Infantilize: Treat (someone) as a child or in a way that denies their maturity in age or experience.
In “Does he want a ‘mommy’?” we discussed how some men want a woman who will take care of them. Let’s talk about the flip side — women who treat the midlife man they’re dating (or married to) like a child.
Perhaps she doesn’t do it all the time, but sometimes — occasionally — she questions his judgment, or treats him like he doesn’t know what he’s doing. He may be successful at work, making important decisions, yet in their relationship she sometimes second guesses or criticizes his decisions.
If you’re the one doing it, you’re not usually aware you are. And when it is pointed out, a common rationale is, “I’m just trying to help.” Maybe you have evidence (at least to you) that he hasn’t made good decisions in this area in the past, or you generalize that men don’t make good choices around this (e.g., appearance or decorating), or you have some experience from the last man/men you’ve been with who have not done this particular thing well.
I’m not proud to admit that I have some experience infantilizing a man or two (and probably more). I have all sorts of justifications for why I question his past, present or future decision. And yes, I usually defend my egregious behavior with the aforementioned, “I’m just trying to help.” I was convinced I was, although the outcome, of course, was 180 degrees from helpful.
Here’s a recent example. My sweetie wanted to buy a pair of swim trunks as we planned to relax in the hotel hot tub that evening. I was to accompany him, erroneously believing he wanted my input. At the first store, he chose a pair labeled “large” and said “This should fit.” My ex wore a large and he weighs 50 lbs less than Mr. Romantic. I suggested, “Let’s hold it up to your waist and see if it will work.” I did and it was definitely too small, as was an XL. We went to another store.
This time the trunks were tagged with waist sizes. He grabbed one labeled with his measurement and said, “This will do” and started toward the cashier. I suggested, “Don’t you want to try it on?” He said, “No. This is my size.” Feeling that since just moments ago he thought he was a large and clearly wasn’t, and knowing he’d lost a large amount of weight recently, perhaps he was a little fuzzy on his current size. I held up the chosen trunks to his waist and they, too, didn’t look like they’d fit. “I really think you should try them on,” I said, thinking I was being helpful.
Now you, astute reader, already know that this was not received as helpful. It was heard as bossy, mothering, condescending, and yes, infantilizing. He glared at me. Then he stomped towards the fitting room. A few minutes later he beelined past me when I asked if they fit. Back at the swim suit rack he grabbed another pair and marched toward the cashier, with nary a word to me. (See “The first fight” for lessons from this encounter.)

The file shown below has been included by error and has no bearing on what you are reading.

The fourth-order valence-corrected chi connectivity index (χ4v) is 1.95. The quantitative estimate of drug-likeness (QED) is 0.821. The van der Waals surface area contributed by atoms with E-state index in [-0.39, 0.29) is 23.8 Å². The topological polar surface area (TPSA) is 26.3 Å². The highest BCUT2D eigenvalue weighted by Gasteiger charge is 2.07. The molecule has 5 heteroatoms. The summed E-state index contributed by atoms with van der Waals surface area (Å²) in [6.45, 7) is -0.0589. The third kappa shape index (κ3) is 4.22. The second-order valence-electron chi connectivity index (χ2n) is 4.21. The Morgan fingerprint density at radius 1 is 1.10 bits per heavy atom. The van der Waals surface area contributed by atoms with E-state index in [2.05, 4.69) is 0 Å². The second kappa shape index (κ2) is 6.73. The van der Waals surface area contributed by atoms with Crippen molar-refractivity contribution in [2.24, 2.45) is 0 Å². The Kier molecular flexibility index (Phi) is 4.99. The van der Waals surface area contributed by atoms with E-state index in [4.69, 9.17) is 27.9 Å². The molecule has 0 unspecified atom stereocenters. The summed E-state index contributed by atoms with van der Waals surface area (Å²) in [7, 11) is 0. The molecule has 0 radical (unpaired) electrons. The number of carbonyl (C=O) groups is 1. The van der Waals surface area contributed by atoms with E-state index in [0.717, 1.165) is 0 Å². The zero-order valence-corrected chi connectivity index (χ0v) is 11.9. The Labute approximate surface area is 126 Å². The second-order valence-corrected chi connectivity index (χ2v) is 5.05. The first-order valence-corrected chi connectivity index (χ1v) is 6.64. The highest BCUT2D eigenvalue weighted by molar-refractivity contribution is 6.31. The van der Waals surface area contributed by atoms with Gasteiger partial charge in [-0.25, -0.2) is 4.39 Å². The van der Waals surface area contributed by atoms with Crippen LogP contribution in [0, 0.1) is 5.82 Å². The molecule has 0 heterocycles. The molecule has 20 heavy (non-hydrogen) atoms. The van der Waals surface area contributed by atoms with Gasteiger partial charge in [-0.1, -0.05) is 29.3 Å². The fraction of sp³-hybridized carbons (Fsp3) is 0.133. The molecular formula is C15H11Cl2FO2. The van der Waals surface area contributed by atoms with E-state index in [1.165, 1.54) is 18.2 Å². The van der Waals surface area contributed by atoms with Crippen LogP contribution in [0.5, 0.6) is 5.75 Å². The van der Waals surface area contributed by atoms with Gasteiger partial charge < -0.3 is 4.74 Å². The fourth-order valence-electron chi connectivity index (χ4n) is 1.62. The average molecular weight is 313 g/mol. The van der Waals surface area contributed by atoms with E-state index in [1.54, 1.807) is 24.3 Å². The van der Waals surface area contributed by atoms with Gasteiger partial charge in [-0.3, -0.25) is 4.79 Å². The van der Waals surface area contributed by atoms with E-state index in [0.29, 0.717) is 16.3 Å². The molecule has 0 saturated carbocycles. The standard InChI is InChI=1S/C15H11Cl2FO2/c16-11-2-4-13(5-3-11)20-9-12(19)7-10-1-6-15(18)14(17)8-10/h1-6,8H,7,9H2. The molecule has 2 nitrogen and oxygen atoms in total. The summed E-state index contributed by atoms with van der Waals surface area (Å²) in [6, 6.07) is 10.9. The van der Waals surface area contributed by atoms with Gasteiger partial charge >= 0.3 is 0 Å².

He later explained that if he bought the wrong size, he would just return them or buy another pair. My attitude was 1) that would be a waste of money as swim suits aren’t usually returnable, 2) we drove an hour to this store from our seaside resort and it would be doubtful we’d return that evening if they didn’t fit, and 3) if he didn’t have trunks that fit, he couldn’t accompany me to the hot tub, which would be less fun.
Serendipitously, a month later his 22-year-old daughter had a nearly identical experience with her boyfriend. They were swim trunk shopping and he grabbed a pair. She suggested (insisted?) he try them on, and he was incensed that she thought he didn’t know what size he wore.
Now some of this is chocked up to women’s experience trying on clothes and having the same size fit completely differently from one manufacturer to another. Because of this, women nearly always try on clothing before purchasing, and wouldn’t think of buying a swim suit before trying it on, no matter how psychically painful. Also, when women shop together it’s commonplace to try on something and get the other’s opinion, often helpfully points out it pulls over the rump, or the color makes you look jaundiced. Men have a very different experience of shopping, it seems.
This example helps us understand why women treat men in ways that men interpret as condescending. (I know men also infantilize women, but we will save that for another discussion.) And perhaps it’s just part of Venus and Mars and we should all just reread John Gray’s classic book.
While not all patronizing behavior is designed to “help,” some of it is. The other justification women use to explain why they treat a man like a child is that he is acting childlike! A pal recently shared that her 50ish date refused to put on his seat belt. Men I’ve dated have behaved in ways reminiscent of adolescence. If they are going to act like a child, it is hard to resist treating them like one! But of course, they are men and know the consequences of their actions, so why would we take it upon ourselves to try to suggest their behavior is immature?
Because we’re trying to help!
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